Australian Defence Force Malaria and Infectious Disease Institute

Military personnel operating in conflict or disaster zones in the tropics are unable to completely avoid mosquito bites that may cause malaria. To further complicate matters, malaria parasites often develop resistance to drugs over time, meaning the ongoing discovery and testing of new anti-malarial medications is crucial for deploying troops but also for vulnerable communities around the world who are at risk from the disease. 

The Australian Defence Force Malaria and Infectious Disease Institute (ADFMIDI) is a world-recognised centre for malaria research and training. The director of the institute is Professor G. Dennis Shanks. Formerly known as the Australian Army Malaria Institute (AMI), ADFMIDI is located at Gallipoli Barracks, Enoggera.

The Institute's main mission is to ensure that ADF personnel have the best possible protection against malaria and other vector-borne diseases. 

ADFMIDI is a mixed organisation of civilian and military scientific and medical staff that conducts scientific research independently and in collaboration with a number of other research organisations, including the University of Queensland and the Queensland Institute of Medical Research. 

ADFMIDI conducts laboratory and clinical medical research to decrease the risk of ADF members becoming ill from infections spread by insects such as mosquitoes. The Institute also provides clinical advice to Defence health practitioners, diagnostic testing, training, regional capacity building, and is a WHO Collaborating Centre for Malaria. While its primary focus is on malaria, ADFMIDI is interested in any infectious diseases that might interfere with military operations.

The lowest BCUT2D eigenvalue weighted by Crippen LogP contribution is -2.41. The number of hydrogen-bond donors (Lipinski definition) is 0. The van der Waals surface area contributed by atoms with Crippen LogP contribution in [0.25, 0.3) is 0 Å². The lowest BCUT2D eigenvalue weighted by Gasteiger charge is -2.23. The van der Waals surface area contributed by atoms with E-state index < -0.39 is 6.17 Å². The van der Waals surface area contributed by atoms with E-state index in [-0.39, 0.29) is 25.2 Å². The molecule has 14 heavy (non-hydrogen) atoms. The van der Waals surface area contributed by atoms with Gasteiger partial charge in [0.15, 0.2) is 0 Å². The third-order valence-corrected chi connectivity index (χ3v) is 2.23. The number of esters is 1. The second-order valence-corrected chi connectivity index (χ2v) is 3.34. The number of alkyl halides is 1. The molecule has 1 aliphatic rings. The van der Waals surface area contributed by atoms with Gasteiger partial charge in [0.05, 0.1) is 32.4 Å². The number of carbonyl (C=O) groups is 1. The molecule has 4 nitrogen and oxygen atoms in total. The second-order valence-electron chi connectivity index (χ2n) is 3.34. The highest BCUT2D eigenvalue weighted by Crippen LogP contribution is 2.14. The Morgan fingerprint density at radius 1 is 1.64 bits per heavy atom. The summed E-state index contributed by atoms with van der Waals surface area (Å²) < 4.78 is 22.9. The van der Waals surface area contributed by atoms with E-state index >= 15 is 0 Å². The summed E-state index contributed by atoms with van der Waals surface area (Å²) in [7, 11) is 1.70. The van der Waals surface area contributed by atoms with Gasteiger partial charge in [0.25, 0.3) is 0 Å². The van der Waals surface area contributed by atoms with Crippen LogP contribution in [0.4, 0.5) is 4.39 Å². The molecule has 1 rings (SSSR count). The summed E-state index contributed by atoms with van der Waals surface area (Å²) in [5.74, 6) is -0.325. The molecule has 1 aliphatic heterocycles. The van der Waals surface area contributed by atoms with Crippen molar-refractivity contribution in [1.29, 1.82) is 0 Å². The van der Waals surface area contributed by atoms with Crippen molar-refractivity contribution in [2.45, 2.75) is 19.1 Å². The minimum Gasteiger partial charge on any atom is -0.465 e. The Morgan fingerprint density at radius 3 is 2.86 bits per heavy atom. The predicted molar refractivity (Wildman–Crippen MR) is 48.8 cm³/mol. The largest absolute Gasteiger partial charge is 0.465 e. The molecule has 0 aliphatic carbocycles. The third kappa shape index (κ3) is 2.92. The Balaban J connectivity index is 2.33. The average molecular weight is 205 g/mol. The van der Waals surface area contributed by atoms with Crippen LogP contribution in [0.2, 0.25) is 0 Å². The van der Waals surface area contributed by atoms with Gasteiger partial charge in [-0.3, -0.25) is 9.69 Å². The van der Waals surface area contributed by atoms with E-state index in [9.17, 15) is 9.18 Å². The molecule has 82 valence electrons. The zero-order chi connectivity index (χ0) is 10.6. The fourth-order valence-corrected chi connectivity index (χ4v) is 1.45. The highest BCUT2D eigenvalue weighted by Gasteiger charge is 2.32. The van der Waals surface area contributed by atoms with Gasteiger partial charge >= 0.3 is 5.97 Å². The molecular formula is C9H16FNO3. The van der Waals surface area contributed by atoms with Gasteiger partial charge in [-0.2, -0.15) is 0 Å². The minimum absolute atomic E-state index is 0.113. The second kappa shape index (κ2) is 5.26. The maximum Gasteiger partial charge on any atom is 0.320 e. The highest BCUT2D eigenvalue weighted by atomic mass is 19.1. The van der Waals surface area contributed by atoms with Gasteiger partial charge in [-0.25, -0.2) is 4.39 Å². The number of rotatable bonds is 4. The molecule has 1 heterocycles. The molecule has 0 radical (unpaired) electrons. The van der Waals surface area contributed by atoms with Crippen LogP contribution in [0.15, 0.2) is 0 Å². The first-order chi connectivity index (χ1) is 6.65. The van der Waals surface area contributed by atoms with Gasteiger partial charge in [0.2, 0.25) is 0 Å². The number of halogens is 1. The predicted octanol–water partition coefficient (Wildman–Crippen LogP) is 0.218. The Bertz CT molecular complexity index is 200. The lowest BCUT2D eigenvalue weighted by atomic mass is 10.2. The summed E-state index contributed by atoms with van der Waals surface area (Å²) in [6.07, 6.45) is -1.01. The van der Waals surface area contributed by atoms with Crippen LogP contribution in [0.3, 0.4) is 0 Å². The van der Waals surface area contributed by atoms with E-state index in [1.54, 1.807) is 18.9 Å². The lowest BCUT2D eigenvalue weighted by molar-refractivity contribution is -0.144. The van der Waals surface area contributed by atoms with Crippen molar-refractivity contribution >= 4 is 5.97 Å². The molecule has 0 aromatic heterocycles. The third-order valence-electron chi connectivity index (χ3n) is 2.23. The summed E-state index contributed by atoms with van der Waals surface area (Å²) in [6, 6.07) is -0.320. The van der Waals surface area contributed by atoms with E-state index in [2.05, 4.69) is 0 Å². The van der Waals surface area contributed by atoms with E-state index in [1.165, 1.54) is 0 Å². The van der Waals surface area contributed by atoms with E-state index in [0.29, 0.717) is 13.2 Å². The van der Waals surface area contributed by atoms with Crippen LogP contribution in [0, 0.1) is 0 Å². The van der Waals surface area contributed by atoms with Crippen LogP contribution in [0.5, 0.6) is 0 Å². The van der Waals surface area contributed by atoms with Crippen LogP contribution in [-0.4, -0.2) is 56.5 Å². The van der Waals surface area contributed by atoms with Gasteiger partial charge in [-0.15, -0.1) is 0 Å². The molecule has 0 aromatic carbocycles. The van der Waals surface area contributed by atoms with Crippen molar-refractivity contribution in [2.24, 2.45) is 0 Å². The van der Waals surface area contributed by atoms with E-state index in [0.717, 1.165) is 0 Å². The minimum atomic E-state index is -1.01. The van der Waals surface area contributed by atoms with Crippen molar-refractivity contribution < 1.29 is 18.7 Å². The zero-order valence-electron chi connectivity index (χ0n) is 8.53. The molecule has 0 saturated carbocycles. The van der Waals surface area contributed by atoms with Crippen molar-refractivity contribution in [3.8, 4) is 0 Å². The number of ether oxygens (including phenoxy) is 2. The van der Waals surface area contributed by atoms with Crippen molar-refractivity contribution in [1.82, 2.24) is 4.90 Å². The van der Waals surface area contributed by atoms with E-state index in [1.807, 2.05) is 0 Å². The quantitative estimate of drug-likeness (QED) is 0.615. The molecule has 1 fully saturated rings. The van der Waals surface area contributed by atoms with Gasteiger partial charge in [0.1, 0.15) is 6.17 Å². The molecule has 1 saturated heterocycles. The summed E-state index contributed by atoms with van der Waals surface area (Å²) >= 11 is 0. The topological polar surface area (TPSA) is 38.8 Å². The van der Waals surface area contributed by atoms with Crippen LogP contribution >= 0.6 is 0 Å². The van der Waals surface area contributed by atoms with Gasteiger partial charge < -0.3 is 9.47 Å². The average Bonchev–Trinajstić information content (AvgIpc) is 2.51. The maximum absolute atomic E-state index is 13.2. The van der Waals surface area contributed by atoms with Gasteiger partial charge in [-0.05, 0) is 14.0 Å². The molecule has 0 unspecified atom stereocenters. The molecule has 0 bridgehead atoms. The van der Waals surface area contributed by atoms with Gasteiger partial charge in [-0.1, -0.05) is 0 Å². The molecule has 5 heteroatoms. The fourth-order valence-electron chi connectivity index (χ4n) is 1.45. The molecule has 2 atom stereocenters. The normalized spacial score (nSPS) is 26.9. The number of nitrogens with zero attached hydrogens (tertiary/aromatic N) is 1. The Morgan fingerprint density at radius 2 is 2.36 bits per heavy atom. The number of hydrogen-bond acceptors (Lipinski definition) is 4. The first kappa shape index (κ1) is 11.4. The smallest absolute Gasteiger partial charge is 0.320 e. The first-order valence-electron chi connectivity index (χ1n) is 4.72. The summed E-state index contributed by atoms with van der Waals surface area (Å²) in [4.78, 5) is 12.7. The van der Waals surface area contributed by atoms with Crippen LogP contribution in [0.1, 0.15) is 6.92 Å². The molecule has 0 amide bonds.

ADFMIDI has strong historical links to the regional US military medical laboratories in Bangkok and Singapore and has been collaborating with the Peoples Army of Vietnam for more than a decade. The Australian Government’s recently reaffirmed commitment to eliminate malaria in the Asia-Pacific region by 2030 involves ADFMIDI as the World Health Organization’s Regional Collaborating Centre for the Western Pacific.

Most clinical trials conducted by the ADFMIDI have been Phase IV trials of TGA registered medications, although the trials involving the anti-malarial medication tafenoquine were Phase III trials. Any clinical trials involving ADF members in the field or on operations are done after the Phase I and II trials have been conducted in a more controlled civilian environment. More information about the regulation of clinical trials involving unapproved therapeutic goods is available from the Therapeutic Goods Administration website. General information about clinical trials in Australia is available from the Australian Clinical Trials website and from the National Health and Medical Research Council website.